Memory  /  Book Review

How John F. Kennedy Fell for the Lost Cause

And the grandmother who wouldn’t let him get away with it.

Kennedy’s book presented a pantheon of past U.S. senators as models of courageous compromise and political pragmatism. One such man, Kennedy claimed, was Ames’s racist Democratic rival, Lucius Quintus Cincinnatus Lamar II. A slaveholder, drafter of the Mississippi Ordinance of Secession, and Confederate colonel, Lamar later became the first ex-Confederate appointed to the Supreme Court after the Civil War.

Lamar and Ames were the preeminent politicians of Mississippi Reconstruction. They hated each other. (At one point, Lamar threatened to lynch Ames.) Profiles in Courage had relied heavily on the work of influential Dunning School historians—disciples of the Columbia University professor William A. Dunning, who scorned Black suffrage and promoted the mythology of the Lost Cause. Kennedy may have been genuinely misled by these historians, but he also aspired to higher office and needed to appeal to white southern voters. His book denounced Reconstruction, casting Ames as a corrupt, carpetbagging villain and Lamar as a heroic southern statesman.

Ames’s daughter Blanche—Plimpton’s grandmother—was incensed. She sent meticulously researched letters to Kennedy, demanding that he correct his book. Some of the letters had footnotes. Some had appendixes. Blanche would not let up, chasing Kennedy from the Senate to the presidency.

In Plimpton’s telling, as Kennedy took his guests on an informal tour of the White House that evening, he motioned to Plimpton for a word. “George,” he said, as Plimpton would recall, “I’d like to talk to you about your grandmother.” Kennedy begged him to persuade Blanche Ames to stop writing, complaining that her correspondence “was cutting into the work of government.”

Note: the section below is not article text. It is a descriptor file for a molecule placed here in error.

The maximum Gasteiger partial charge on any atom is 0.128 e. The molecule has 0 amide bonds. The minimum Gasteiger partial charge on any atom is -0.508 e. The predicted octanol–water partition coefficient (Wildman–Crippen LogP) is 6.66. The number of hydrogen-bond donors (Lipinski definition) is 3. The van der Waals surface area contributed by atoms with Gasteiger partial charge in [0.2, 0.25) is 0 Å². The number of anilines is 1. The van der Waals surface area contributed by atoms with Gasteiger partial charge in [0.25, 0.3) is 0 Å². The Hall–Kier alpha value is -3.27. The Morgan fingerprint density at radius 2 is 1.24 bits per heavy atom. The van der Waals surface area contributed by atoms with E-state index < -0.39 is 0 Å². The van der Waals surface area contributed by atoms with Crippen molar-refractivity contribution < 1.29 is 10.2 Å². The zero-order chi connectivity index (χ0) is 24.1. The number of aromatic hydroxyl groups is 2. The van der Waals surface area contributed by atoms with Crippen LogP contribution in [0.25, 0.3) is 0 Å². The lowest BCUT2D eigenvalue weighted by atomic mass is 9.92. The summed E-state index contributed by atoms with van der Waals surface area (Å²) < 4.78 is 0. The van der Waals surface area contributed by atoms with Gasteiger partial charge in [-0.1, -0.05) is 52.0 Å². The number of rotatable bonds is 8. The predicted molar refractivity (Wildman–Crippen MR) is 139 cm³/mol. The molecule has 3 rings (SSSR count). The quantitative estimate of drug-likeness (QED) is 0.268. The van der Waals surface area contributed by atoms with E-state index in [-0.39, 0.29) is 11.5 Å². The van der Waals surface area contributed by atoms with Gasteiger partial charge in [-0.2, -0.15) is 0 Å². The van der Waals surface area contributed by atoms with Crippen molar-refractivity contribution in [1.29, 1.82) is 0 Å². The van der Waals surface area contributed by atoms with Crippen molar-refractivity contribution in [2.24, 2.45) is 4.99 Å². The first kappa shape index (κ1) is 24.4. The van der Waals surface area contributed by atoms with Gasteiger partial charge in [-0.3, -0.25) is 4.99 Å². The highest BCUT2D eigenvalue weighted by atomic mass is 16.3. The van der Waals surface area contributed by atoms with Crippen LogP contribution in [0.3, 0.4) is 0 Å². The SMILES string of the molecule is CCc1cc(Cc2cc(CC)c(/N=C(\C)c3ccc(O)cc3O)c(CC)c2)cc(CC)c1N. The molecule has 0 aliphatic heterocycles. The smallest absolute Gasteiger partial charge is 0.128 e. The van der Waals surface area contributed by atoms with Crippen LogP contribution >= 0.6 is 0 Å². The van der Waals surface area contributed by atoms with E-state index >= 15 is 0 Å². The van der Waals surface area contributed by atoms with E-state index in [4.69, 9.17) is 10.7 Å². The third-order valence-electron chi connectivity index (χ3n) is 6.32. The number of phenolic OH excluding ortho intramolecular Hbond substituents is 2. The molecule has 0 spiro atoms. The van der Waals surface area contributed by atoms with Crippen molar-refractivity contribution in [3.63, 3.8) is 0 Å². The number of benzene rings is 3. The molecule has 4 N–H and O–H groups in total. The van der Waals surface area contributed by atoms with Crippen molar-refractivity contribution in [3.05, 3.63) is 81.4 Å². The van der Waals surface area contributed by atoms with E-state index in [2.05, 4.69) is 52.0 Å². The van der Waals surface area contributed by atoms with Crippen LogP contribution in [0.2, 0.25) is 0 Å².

Plimpton promised to try, but he knew it would be no use. “My grandmother was a Massachusetts woman,” he later explained, and when Kennedy refused to amend Profiles, Blanche “did what any sensible Massachusetts woman would do: she sat down and wrote her own book.”

Blanche Ames was born in Massachusetts in 1878, the year after Reconstruction ended in a political deal that awarded Rutherford B. Hayes, a Republican, the disputed presidential election in exchange for withdrawing federal troops from the South. Blanche had the Civil War in her blood. Benjamin F. Butler, a Union general, was her maternal grandfather; he had commanded Fort Monroe, in Virginia, and had designated fugitive slaves as “contraband of war,” using a legal loophole that allowed refugees to seek protection behind Union lines. He later became governor of Massachusetts. Adelbert Ames, her father, won the Medal of Honor at First Bull Run and fought at Antietam and Gettysburg. After serving as the military governor of Mississippi, Ames became the state’s senator and then its civilian governor. He was a champion of racial rights, embracing a personal “Mission with a large M ” to support Black citizens.